Permanent Mission of the Russian Federation to the United Nations

Permanent Mission of the Russian Federation to the United Nations

Remarks by Ambassador Vassily A. Nebenzia, Permanent Representative of the Russian Federation to the United Nations, following UNSC meeting on threats to international peace and security

Q.: Today the Russian Defense Ministry said that there was no attack in Douma. Can you clarify, what do you think is happening?

A.: I cannot clarify on behalf of my Defense Ministry. They said it. But this information on the attack which we do not know anything about is very worrisome. We have footage, coverage of people speaking of how the accident was actually staged in the hospital. It was widely broadcast. We have other materials that we would be willing to provide to the general public to see as a proof of a fake that is used for very dangerous purposes.

Q.: Ambassador, yesterday you spoke about the concern of war, in particular about US and Russia. Is it possible that it still stands? Is there a military coordination, is the deconfliction agreement still working between US and Russia?

A.: Don’t misinterpret me. I was not beating the drums of war yesterday. I was just saying that the situation is so dangerous that we cannot exclude anything and, hopefully, the channels of communication are working, but not through me, so I cannot tell you how they are working. I hope that appropriate communication is going through appropriate channels.

Q.: How about diplomatic effort, the Swedish draft?

A.: There are diplomatic efforts that you witnessed today in the SC. The best thing I can do is to quote the Ambassador of Bolivia who said a key phrase. He said: “You cannot pretend to uphold international law by violating international law”. That’s exactly what we say.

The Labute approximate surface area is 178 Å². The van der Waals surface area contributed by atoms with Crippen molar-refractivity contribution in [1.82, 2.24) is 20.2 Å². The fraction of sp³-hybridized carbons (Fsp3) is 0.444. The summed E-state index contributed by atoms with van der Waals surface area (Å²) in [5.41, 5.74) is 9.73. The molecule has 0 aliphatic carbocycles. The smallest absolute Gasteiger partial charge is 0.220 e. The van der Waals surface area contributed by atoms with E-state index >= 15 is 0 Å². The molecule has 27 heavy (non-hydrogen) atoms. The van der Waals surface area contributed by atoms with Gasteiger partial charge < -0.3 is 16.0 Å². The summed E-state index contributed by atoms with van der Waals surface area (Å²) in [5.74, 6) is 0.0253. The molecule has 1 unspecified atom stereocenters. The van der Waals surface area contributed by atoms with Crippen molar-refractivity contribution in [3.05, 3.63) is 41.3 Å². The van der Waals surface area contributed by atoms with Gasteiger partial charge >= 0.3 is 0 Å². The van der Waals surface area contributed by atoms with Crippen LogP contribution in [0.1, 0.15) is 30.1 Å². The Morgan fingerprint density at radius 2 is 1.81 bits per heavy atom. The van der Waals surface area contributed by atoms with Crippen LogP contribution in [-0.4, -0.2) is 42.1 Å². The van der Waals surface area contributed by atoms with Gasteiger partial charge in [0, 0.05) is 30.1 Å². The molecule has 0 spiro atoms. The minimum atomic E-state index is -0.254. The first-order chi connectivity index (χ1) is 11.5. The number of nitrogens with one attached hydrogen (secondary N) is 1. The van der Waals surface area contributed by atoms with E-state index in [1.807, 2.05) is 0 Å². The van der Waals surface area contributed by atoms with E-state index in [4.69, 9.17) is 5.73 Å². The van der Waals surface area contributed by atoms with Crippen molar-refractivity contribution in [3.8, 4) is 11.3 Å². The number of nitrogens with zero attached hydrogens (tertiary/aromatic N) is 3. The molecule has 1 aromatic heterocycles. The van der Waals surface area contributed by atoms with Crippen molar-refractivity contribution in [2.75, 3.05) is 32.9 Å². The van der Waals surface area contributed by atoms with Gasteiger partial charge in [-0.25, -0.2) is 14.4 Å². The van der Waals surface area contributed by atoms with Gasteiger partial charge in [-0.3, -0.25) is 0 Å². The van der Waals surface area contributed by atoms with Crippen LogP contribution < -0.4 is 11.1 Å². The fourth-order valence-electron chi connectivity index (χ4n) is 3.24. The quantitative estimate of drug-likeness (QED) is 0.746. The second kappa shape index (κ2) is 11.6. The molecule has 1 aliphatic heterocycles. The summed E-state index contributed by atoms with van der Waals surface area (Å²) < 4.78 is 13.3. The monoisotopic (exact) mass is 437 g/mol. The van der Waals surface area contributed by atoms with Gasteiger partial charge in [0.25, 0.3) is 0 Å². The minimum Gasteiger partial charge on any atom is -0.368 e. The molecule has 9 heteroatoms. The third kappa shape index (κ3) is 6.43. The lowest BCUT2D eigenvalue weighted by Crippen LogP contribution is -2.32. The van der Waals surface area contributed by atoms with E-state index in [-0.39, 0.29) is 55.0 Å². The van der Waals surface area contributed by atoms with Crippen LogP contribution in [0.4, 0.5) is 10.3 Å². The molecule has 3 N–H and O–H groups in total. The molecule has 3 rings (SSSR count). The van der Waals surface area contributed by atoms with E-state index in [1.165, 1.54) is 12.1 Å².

Q.: What about Syria’s violation of the Chemical Weapons Convention?

A.: Prove it first then we will talk about it. Before anything was proved, they already designated culprits. There is no mission yet there. It has to confirm that any accident happened at all, provide some conclusions at least. But they don’t need any conclusions. They said Damascus is the culprit and it has to be punished.

Q.: Mr. Ambassador, in 1973 Russia, at that time Soviet Union, and the United States had a kind of similar confrontation in the Middle East. Very similar because nuclear became set after the Cuba Missile Crisis that is considered the most dangerous moment. Do you see any similarities because at that time President Nixon was very close to impeachment? Do you see any similarities of the situation? Your Deputy Secretary of Foreign Affairs just said that the foreign policy of the United States cannot depend on the mood of somebody waking up in the morning. What will you say about it?

A.: I will not comment on these words. In 1973 I was too young to remember it. I am the same age as the Cuban Missile Crisis. The Secretary General said today – if you noticed that – he said that the Cold War came back with a vengeance. But unfortunately today we have no appropriate mechanisms that existed during the Cold War to prevent further escalation and that is indeed a problem. We thought that it could never happen anytime in the history anymore. But unfortunately we are witnessing that the situation is developing very dangerously and the proper lines of communication that existed in much more difficult times, do not exist today.

Q.: Do you see any similarity with 1973 and the White House? And what is happening now in the White House with the problems that the President Trump has? With the tweets?

A.: Who told you that the President Trump has problems? I don’t read tweets. I’m free of being obliged to analyze them.

Q.: One question on the OPCW-team. On Saturday they will arrive in Syria. Can you tell us what is Russia doing to assure the team’s investigation. Do you think, that they will get to Douma on Saturday or they will just start their investigation?

A.: We said that they need to be there as soon as possible. There are of course some technical things and procedures that they have to implement. And they were telling that they would need that. We said that we would provide security. Our military police is now in Douma and, as I understand, they will be entrusted with providing their security. Let’s see when it starts. Our interest is to start it as soon as they can. The sooner the better.

Q.: What about the connection between Syria and incident in Salisbury. Are they going to implicate Russia with that fail?

A.: Yes, we see it. This is not accidental or incidental. Of course, they are related. They are trying to put Russia into the centre of the international discussion. And the next episode of the chemical series will be Salisbury in the Security Council on April 18. We are looking forward to hearing about it. I’m sure we’ll entertain you with more information on it.